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Kang (69) wins Buick LPGA Shanghai by two

By Associated PressOctober 21, 2018, 9:11 am

SHANGHAI - Danielle Kang shot a 3-under 69 on Sunday to win the LPGA Shanghai by two strokes for her second career title.

Kang, who started the final round one stroke off the lead, offset a lone bogey on the par-5 fourth hole with four birdies after the turn to finish at 13-under 275 and hold off a late charge by Lydia Ko, who had the day's lowest score of 66.

Ko, who had seven birdies and a lone bogey, tied for second at 11 under with a group of seven players that included Brittany Altomare (71), Ariya Jutanugarn (71) and overnight co-leader Sei Young Kim (72).


Buick LPGA Shanghai: Articles, photos and videos


Carlota Ciganda, who also held a share of the lead after the third round, shot a 73 to fall into a tie for ninth with Bronte Law and local favorite Lu Liu.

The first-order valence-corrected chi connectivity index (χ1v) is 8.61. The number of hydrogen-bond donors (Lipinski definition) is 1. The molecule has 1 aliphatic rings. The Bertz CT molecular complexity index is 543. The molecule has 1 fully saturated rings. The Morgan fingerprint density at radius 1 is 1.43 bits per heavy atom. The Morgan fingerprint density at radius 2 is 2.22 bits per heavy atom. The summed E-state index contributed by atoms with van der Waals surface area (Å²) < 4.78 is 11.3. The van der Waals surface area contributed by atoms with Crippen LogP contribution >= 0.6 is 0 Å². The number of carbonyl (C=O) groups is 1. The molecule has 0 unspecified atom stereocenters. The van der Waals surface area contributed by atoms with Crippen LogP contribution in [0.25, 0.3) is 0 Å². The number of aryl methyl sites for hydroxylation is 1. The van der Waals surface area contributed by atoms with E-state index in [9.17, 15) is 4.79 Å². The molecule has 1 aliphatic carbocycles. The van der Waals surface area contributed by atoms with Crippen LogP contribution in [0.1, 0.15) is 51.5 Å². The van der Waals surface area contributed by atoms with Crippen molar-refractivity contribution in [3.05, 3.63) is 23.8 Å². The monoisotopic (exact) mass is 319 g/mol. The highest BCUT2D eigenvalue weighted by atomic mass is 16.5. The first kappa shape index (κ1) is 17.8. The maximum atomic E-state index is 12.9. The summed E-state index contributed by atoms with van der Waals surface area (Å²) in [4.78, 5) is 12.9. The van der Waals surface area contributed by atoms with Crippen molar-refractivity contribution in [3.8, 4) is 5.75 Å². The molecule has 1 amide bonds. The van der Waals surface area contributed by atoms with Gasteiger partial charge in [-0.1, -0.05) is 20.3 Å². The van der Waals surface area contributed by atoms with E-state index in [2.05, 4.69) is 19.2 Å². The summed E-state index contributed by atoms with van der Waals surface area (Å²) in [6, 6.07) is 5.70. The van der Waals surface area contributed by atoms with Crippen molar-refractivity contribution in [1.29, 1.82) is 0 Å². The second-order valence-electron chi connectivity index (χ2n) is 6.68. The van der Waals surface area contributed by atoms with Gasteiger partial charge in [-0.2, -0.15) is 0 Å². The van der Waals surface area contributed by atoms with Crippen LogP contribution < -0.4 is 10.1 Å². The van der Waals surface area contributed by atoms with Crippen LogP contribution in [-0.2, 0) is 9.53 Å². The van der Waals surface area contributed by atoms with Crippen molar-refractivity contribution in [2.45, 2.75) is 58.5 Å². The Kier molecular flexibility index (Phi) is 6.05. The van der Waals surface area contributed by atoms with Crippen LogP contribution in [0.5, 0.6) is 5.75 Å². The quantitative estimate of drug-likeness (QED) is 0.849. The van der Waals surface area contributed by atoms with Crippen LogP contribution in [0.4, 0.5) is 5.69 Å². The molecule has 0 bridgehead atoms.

Paula Creamer carded three birdies against a pair of bogeys for a 71 to finish in sole possession of 12th place.

The tournament is the second of five being played in South Korea, Japan, China and Taiwan in the LPGA's annual Asian swing.

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New world No. 1 Koepka already wants more

By Nick MentaOctober 21, 2018, 8:48 am

If there is a knock on Brooks Koepka, it’s that he’s a little too cool.